Measure type: Screening

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Screening is the measure of reducing risk by testing all traffic entering and/or exiting a certain area or object on criteria to determine their right to do so.


Requiring registration at the receptionist desk before access is granted can be an effective form of screening

Instead of seeking to exclude potential perpetrators (as in access control), this set of tactics seeks to increase the likelihood of detecting persons who are not in conformity with entry requirements (entry screening) or exit requirements (such as detecting the attempted removal of objects that should not be removed from protected areas).


Screening measures can take a wide range of form, depending on the access/exit criteria they intend to test:

  • Closed-circuit TV (screening for for example hidden objects)
  • Body searches (testing for hidden objects)
  • Metal detectors (testing for metal objects)
  • Vibration detectors or motion detectors (testing for entry at forbidden times or locations)
  • Library book tags (testing for theft)
  • Requirement show identification
  • Electronic badges for trusted personnel
    Electronic identity badges can provide a quick and automated means of screening
  • Vignette on the car window (testing for paid road tax)
  • Camera control (with license plate recognition), e.g. for parking garages or for congestion charging such as in London[1]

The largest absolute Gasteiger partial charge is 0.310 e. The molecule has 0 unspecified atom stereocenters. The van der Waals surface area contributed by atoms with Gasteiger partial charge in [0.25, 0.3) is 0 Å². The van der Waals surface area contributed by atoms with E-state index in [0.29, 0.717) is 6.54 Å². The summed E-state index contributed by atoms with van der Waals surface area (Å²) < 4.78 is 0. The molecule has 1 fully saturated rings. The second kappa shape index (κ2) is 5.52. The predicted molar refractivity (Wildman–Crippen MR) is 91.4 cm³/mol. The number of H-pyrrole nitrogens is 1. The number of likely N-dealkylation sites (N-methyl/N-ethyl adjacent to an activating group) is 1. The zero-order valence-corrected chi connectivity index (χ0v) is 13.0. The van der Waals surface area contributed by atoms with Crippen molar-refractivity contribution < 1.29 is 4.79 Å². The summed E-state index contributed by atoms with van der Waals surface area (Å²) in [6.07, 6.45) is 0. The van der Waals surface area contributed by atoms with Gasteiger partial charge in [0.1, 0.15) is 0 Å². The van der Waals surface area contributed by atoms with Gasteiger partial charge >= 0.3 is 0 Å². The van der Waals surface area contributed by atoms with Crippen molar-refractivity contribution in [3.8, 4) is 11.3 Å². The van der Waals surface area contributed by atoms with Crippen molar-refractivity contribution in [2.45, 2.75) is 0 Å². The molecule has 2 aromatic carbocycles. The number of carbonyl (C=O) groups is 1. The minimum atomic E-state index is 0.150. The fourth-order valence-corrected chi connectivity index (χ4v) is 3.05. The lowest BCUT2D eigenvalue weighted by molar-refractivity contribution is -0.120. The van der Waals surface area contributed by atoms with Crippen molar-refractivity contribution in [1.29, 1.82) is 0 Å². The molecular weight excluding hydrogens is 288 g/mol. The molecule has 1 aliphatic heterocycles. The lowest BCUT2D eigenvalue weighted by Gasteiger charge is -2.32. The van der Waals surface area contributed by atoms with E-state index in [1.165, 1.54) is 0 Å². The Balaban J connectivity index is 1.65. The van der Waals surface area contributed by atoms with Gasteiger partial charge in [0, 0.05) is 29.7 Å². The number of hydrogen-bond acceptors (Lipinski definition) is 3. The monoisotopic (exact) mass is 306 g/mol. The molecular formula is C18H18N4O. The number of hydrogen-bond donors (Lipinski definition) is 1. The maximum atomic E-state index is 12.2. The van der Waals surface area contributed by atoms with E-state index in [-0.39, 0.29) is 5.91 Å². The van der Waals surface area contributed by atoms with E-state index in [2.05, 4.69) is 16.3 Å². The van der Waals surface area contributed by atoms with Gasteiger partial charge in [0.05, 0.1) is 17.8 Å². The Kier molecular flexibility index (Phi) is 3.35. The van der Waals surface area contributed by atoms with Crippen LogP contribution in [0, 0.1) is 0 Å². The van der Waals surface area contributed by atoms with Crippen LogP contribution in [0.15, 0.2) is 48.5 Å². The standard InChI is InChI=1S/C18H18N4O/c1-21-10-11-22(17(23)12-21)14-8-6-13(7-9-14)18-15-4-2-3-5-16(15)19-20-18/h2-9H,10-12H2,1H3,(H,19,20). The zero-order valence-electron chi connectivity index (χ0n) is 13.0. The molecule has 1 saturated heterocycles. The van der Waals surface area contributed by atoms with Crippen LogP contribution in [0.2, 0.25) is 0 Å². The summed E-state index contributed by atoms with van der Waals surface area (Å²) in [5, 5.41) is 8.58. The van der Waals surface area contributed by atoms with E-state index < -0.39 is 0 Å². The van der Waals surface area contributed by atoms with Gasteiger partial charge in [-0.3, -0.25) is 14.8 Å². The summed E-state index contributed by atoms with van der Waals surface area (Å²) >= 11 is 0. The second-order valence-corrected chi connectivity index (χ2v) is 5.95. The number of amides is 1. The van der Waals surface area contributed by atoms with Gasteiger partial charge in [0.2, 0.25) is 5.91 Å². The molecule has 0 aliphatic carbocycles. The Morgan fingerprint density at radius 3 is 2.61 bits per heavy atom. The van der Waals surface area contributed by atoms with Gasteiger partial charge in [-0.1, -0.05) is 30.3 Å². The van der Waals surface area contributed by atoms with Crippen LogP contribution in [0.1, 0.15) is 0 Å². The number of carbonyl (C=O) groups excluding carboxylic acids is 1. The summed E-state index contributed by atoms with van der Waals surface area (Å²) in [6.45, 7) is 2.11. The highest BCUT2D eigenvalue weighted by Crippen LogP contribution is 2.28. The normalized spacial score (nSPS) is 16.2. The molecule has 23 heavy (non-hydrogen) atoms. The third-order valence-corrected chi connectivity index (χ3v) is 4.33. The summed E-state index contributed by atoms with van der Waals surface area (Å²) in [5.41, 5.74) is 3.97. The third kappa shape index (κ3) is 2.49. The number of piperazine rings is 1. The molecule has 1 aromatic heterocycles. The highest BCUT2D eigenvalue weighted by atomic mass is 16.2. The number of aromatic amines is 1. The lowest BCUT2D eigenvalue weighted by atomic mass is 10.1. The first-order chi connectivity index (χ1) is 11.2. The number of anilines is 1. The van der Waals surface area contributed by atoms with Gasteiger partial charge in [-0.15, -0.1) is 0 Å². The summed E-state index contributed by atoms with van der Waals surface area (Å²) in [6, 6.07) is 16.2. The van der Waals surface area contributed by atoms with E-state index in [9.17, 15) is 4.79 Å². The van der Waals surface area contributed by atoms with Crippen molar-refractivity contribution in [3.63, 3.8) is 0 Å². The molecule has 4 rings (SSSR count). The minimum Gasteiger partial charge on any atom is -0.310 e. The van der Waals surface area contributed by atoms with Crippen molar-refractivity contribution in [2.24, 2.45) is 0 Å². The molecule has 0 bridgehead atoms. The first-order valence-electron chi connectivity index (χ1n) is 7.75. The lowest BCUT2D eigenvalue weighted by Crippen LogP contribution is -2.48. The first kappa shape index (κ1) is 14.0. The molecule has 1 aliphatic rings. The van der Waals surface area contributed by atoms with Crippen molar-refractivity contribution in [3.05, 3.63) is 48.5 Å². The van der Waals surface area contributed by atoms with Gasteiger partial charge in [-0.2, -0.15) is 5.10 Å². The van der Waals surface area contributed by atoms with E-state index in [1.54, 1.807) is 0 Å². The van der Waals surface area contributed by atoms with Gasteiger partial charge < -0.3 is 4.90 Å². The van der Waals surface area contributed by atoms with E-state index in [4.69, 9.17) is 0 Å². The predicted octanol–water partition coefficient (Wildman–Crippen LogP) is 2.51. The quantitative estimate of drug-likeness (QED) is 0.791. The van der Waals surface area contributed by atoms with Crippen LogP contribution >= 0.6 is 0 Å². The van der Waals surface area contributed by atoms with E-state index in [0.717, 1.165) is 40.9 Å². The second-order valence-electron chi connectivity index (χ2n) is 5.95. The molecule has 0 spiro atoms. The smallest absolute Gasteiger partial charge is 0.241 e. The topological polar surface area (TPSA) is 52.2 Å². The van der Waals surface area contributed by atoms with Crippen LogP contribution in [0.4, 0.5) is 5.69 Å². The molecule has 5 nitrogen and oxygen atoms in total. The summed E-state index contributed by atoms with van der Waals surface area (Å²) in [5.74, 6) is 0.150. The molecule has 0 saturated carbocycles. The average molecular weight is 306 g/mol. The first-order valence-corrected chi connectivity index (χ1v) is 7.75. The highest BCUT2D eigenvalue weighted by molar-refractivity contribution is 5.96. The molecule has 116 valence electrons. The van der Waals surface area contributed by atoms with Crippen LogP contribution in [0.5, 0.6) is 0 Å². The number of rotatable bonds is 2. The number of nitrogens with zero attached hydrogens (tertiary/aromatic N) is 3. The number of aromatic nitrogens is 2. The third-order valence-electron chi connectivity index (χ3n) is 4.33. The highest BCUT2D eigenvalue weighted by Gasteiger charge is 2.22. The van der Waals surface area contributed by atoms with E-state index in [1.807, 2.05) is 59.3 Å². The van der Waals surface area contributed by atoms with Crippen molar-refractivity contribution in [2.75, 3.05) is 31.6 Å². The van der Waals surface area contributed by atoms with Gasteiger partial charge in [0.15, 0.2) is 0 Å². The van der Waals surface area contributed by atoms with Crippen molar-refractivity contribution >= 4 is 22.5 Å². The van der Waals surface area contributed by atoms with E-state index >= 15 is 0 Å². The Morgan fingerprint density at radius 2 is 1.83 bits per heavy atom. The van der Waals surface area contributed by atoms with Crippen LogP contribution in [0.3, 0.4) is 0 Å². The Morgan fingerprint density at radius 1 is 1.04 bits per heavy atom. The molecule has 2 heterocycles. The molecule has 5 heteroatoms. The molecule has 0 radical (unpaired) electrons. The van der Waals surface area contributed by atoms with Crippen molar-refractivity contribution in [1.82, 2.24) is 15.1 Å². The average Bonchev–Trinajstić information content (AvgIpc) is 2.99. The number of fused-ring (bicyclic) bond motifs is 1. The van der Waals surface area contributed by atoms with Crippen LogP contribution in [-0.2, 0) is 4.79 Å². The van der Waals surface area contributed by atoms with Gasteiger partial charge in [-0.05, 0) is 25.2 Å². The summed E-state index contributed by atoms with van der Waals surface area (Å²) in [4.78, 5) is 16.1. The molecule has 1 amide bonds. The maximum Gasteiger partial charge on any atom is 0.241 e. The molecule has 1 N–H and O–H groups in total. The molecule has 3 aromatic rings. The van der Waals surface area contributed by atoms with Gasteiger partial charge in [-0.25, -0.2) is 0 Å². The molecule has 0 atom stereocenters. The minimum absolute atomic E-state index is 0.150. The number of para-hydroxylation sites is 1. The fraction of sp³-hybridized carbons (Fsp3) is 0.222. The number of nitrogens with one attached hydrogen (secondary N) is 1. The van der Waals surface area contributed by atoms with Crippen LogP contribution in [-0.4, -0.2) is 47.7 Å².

Security issues where this measure can be effective and influenced by the urban planner, are:

Financial gain Boredom or compulsive behaviour Impulse Conflict in beliefs
Burglary{{#info:Burglary is the crime of illicitly entering a building with the intent to commit an offence, particularly (but not limited to) theft.}} Physical assault{{#info:Assault, is a crime which involves causing a victim to fear or to experience any type of violence, except for sexual violence}} Destruction by riots{{#info:Destruction by riots is the act of vandalism of property by organised groups for a shared rational or rationalised reason.}} Mass killing{{#info:Mass killing is the crime of purposely causing harm or death to a group of (unknown) people in order to make a statement or to influence the public opinion. This threat is exerted out of wilful action by fanatics: terrorists or criminal activists.}}
Ram-raiding{{#info:Ram raid is a particular technique for burglars to gain access to primarily commercial premises, by means of driving -usually stolen- vehicles into locked or closed entrances, exits or windows.}} Sexual assault{{#info:Sexual assault is assault of a sexual nature on another person, or any sexual act committed without consent}} Destruction of property by fanatics{{#info:Destruction by fanatics is the crime of purposely causing damage in order to make a statement or to influence the public opinion.}}
Pickpocketing{{#info:Pickpocketing is a form of theft that involves the stealing of valuables from a victim without their noticing the theft at the time. }} Vandalism{{#info:Vandalism is the act of wilful or malicious destruction, injury, disfigurement, or defacement of property without the consent of the owner or person having custody or control.}}